the accomplishments of this amazing team of talented writers, editors, and photographers, perpetually rising to meet many challenges and deadlines, always aiming to improve. I’ll be forever grateful to my predecessor Kim Stowell for offering me this opportunity to stretch my limits. I’m especially thankful to Options board member Brendan Chipley Roane, who is stepping into my role as Options reorganizes the team and responsibilities. My full faith lies in Publisher Kyle McKendall to steer us forward. He’s been a visionary co captain, and I’ll always smile while recalling our late nights when we first teamed-up, figuring out how to pull this thing together. When designer Reese Barzyk joined the team, she raised the design and production quality of the magazine, and together we streamlined our working processes to shave precious hours off of our production week. Finally, to all the readers who said an encouraging word in my direction, it mattered more than you know. Of course, I won’t disappear entirely. I’ve volunteered to continue to contribute the Options Calendar for the foreseeable future, and look forward to editing sessions with my wonderful friends on the editing team, as we strive toward impeccability with the Options word. Keep reading.

In solidarity, Jen Stevens

We want to hear from you. Send letters to

Options | September 2016


by Karen Melo


artin Rivera and his Team Fusion RI (TFRI) partners are celebrating two years of bringing the Rhode Island Latin dance community together. The team was first established as a result of Rivera’s vision for a supportive group that would provide social events for dancers of all levels. “I wanted to create an environment for local dancers that would encourage radical acceptance,” says Rivera. “No labels are needed, just a desire to share our love for Latin music and dance.” Salsa, Bachata, and Kizomba are three Latin dances becoming wildly popular here in Rhode Island; they are at the heart of the TFRI social events. Diversity is the unifying theme of all events TFRI sponsors and its mission is to provide a space where dancers are respected regardless of experience, age, gender, race, ethnicity, sexual orientation, or languages spoken. It’s not unusual for dancers from two different walks of life to find common ground on the dance floor. TFRI’s passion for inclusion is evident even in its use of language. For example, during group lessons which kick off every social event, instructors make it a point to refer to students as “leaders” and “followers,” as opposed to assuming that participants will opt to take the traditional roles of a male leading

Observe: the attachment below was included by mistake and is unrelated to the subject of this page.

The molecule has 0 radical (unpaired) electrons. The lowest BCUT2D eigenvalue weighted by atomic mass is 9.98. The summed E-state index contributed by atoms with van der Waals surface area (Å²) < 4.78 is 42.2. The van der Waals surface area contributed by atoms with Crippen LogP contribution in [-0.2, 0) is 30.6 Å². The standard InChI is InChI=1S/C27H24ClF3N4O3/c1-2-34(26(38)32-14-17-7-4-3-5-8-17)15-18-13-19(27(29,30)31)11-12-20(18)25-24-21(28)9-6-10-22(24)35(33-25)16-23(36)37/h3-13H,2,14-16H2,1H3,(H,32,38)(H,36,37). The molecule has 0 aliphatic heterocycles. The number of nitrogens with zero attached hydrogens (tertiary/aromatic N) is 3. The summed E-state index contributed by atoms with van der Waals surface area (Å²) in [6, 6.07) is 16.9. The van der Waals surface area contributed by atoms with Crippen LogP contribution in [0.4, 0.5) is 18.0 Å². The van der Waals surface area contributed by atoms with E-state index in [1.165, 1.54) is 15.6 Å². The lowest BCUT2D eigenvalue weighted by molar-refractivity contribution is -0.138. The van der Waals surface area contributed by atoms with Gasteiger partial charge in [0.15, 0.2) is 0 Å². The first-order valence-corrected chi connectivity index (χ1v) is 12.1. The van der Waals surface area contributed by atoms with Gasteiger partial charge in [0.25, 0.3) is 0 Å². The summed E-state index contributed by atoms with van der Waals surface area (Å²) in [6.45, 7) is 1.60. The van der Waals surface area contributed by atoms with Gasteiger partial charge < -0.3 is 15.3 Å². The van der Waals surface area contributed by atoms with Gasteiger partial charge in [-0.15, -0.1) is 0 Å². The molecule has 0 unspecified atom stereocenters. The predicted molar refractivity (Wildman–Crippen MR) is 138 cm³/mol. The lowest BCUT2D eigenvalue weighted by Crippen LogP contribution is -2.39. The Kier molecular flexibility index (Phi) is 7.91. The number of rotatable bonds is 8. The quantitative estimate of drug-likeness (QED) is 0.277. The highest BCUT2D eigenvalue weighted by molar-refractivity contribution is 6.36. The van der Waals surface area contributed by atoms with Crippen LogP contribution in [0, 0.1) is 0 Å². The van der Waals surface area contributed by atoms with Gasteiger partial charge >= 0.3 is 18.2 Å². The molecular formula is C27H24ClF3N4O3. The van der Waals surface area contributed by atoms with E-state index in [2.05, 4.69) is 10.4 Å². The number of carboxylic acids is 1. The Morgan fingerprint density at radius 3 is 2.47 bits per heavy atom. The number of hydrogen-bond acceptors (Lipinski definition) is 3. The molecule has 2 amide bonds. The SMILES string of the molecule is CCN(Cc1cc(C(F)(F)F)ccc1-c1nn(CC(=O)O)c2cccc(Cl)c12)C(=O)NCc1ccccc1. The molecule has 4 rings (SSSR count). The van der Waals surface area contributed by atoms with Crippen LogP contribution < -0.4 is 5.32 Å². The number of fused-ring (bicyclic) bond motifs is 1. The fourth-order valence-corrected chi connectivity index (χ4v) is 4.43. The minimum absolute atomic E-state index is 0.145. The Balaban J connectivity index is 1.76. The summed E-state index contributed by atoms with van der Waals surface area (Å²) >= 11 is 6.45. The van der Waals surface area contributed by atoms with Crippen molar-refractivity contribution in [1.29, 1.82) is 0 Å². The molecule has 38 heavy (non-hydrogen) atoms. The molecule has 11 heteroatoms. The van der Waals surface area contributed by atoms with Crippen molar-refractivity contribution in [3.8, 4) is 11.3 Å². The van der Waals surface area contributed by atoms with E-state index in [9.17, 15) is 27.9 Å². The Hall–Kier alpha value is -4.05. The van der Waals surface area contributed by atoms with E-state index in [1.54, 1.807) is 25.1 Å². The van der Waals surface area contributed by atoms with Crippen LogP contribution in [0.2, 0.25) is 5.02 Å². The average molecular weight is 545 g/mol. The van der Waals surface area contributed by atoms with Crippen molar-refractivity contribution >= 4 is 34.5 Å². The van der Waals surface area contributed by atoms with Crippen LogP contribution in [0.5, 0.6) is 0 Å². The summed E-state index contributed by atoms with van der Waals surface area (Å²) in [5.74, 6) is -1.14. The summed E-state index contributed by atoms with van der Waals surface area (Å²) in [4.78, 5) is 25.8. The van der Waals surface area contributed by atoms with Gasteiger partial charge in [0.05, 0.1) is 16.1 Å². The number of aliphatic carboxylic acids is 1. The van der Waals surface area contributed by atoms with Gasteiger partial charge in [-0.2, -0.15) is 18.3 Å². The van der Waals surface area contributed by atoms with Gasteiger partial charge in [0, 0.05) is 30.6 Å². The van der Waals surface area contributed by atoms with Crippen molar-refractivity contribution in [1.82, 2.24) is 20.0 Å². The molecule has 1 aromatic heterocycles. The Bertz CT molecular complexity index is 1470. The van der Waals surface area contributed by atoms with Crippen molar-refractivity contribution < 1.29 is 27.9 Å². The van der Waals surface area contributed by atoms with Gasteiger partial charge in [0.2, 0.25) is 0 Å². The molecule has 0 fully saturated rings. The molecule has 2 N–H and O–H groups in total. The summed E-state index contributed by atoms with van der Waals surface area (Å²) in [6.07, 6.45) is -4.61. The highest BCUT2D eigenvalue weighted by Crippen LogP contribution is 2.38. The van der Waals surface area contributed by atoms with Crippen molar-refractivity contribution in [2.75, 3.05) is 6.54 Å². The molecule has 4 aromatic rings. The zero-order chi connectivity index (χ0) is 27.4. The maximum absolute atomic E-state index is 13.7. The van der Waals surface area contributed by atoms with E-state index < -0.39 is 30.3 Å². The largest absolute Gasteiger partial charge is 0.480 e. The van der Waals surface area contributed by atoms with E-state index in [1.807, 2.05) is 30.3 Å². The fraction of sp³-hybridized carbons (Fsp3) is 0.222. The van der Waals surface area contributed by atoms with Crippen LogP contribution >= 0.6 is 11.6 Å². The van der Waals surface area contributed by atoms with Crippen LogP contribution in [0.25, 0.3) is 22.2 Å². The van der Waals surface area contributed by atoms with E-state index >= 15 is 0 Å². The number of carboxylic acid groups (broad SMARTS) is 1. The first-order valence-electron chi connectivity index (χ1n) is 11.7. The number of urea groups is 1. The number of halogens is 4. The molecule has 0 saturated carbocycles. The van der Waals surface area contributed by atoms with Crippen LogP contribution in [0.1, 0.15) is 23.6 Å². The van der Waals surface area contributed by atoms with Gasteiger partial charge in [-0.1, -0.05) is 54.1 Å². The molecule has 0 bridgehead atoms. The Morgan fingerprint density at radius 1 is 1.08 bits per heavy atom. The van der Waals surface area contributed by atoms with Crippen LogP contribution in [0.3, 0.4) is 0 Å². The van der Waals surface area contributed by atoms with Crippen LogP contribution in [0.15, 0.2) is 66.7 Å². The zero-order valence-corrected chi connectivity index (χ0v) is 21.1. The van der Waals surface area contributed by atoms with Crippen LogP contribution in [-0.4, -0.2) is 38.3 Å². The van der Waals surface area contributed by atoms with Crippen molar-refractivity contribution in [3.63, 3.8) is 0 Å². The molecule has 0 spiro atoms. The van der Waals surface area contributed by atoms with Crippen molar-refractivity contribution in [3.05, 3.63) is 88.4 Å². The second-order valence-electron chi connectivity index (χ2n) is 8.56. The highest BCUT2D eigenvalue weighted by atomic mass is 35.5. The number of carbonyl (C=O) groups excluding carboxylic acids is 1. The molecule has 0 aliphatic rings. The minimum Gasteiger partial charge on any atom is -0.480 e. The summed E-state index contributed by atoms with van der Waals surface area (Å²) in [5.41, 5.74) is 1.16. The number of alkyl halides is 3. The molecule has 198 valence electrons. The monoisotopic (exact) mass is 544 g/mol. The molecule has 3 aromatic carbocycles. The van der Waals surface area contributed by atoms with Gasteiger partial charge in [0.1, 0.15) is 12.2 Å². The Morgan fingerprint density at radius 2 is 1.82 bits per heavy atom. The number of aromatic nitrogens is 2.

Options | September 2016

a female partner on the dance floor. “Our dancers can feel perfectly comfortable dancing with a partner of either sex, without any fear of judgment or speculation on his/her sexual orientation,” says Rivera. “Over the past two years, I’ve watched with great pride as gender norms have been challenged. It’s helped us grow and learn as a dance community.” As a financial advisor dedicated to serving LGBT families, I am well attuned to the subtleties that create an inclusive environment, and I attribute my success to people’s ability to be authentic in my office. My practice is centered on the active welcoming of a diverse population. It is this value system that drew me to Rivera as a dance coach a year ago, and it’s what has made the TFRI community feel like a second family. This isn’t an ordinary organization; this is a group of people that makes any gathering feel like home. We all share the same passion for inclusion. It doesn’t get better than this! Team Fusion hosts two Latin dance social events each month, currently being held at Aurora on Westminster Street in Providence. Find them in the Options Calendar or on Facebook under TeamFusionRI to stay connected and be notified of upcoming events. q